At first sight Restless Legs Syndrome (RLS) doesn’t seem to be such a big problem. Having to get up a few times in the night to move around can’t really be that distressing, surely?
But if we think about it in terms of ‘sleep deprivation’ we may begin to understand why it is so disturbing and disruptive of normal life. Forcing people to stay awake and go without sleep has been a major part of interrogation techniques used by armed forces throughout the world. It was one of the ‘five techniques’ used by the British Army in Northern Ireland, until it was outlawed by Prime Minister Edward Heath in 1974.
Most students have ‘pulled an all-nighter’ - that last minute desperate cramming before an important exam or test - staying up all night fuelled by coffee in the hopes that last minute information will stick. And they survived. It isn’t recommended, however, because as a technique it doesn’t work that well.
But the effects of chronic sleep disturbance are much more insidious and serious.
It can have a serious and severe impact on many areas of health and work, on relationships and education, and may affect not just the victim but also their partners and family. For the sufferer, severe sleep deprivation will affect concentration, mood, and cognitive ability.
Severe RLS is a deeply unpleasant condition. In a study of the impact on quality of life of sufferers, RLS had a similar effect to other chronic disorders, such as type 2 diabetes, and clinical depression. RLS may require a considerable restriction of lifestyle as a result of intolerable symptoms during long airplane or car journeys, lectures or visits to the cinema, dining out, or even family meals.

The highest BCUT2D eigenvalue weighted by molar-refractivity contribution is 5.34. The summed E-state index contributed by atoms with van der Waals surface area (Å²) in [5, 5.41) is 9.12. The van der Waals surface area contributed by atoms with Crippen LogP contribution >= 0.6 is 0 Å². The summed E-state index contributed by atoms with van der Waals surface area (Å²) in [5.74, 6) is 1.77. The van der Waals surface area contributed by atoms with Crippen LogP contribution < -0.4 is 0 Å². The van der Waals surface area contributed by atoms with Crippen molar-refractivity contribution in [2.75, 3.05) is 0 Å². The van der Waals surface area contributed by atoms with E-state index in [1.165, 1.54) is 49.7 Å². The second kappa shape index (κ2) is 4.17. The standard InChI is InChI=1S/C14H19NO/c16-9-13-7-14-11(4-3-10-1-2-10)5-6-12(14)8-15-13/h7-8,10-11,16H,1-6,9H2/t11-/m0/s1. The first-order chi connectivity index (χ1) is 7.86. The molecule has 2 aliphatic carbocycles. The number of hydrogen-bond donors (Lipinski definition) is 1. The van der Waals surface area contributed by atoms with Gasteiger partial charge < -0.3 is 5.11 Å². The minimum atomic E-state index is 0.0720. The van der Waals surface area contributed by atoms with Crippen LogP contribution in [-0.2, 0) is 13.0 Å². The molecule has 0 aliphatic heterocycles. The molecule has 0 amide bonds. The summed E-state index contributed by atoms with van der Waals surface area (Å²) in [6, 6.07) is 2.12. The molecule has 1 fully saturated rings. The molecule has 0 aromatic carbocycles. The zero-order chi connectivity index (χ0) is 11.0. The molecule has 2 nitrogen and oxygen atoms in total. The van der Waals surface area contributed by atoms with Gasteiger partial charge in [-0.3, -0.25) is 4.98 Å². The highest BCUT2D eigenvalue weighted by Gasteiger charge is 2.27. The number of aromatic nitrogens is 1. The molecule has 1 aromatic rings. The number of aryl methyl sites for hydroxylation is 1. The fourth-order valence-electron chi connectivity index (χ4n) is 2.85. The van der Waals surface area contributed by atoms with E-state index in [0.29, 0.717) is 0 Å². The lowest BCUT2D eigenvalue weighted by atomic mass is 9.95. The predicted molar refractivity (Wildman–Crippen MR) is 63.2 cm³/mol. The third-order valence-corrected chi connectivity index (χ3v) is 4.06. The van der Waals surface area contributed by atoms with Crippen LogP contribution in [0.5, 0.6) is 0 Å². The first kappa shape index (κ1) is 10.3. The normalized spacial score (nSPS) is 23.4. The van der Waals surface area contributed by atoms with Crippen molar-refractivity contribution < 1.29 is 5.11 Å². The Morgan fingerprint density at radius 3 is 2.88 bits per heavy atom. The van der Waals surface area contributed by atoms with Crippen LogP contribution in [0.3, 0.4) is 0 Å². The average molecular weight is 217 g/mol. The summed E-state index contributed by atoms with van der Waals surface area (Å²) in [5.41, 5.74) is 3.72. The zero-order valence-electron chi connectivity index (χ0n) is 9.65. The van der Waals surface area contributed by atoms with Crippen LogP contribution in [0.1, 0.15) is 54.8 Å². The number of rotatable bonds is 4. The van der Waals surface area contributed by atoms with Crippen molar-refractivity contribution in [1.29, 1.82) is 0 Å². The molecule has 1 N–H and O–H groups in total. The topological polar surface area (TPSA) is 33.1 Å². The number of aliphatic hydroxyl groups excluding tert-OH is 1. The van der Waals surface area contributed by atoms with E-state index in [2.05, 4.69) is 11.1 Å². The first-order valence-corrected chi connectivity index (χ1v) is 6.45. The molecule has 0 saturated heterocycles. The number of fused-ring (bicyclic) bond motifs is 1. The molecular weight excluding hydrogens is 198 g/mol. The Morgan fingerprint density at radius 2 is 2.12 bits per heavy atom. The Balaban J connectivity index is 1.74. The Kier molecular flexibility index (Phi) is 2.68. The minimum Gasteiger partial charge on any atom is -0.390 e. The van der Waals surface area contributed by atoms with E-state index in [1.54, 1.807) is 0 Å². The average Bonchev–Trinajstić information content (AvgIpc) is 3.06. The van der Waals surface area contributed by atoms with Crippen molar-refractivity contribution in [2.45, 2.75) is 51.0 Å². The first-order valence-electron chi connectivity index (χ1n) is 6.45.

People with Restless Legs Syndrome are more apt to suffer problems such as social isolation, frequent daytime headaches, and depression. The also complain of lower sex drive and other problems related to insufficient sleep.
RLS can contribute to insomnia. Insomnia itself can increase the activity of hormones and pathways in the brain that produce emotional problems. Even modest changes in waking and sleeping patterns can have significant effects on a person's mood.
Studies have shown that severe RLS is associated with a marked increase in the likelihood of having a stroke, heart disease and asthma attacks. Other studies have shown that there is an increased risk for depression and mental illness and, of course, there is an increased risk for potentially life threatening complications such as car accidents.
So we need to take RLS much more seriously and recognise the health risks that come with it. It seems that many doctors, including neurologists - the specialists who deal with it - simply fail to recognise the devastating impact of this condition. Unfortunately most of the medications which are prescribed for RLS can make symptoms worse in the long term.
For many RLS sufferers alternative therapies provide a much better (and drug free) way of managing symptoms and one such is our ‘acupuncture without needles’ GHET which can be followed in your own home.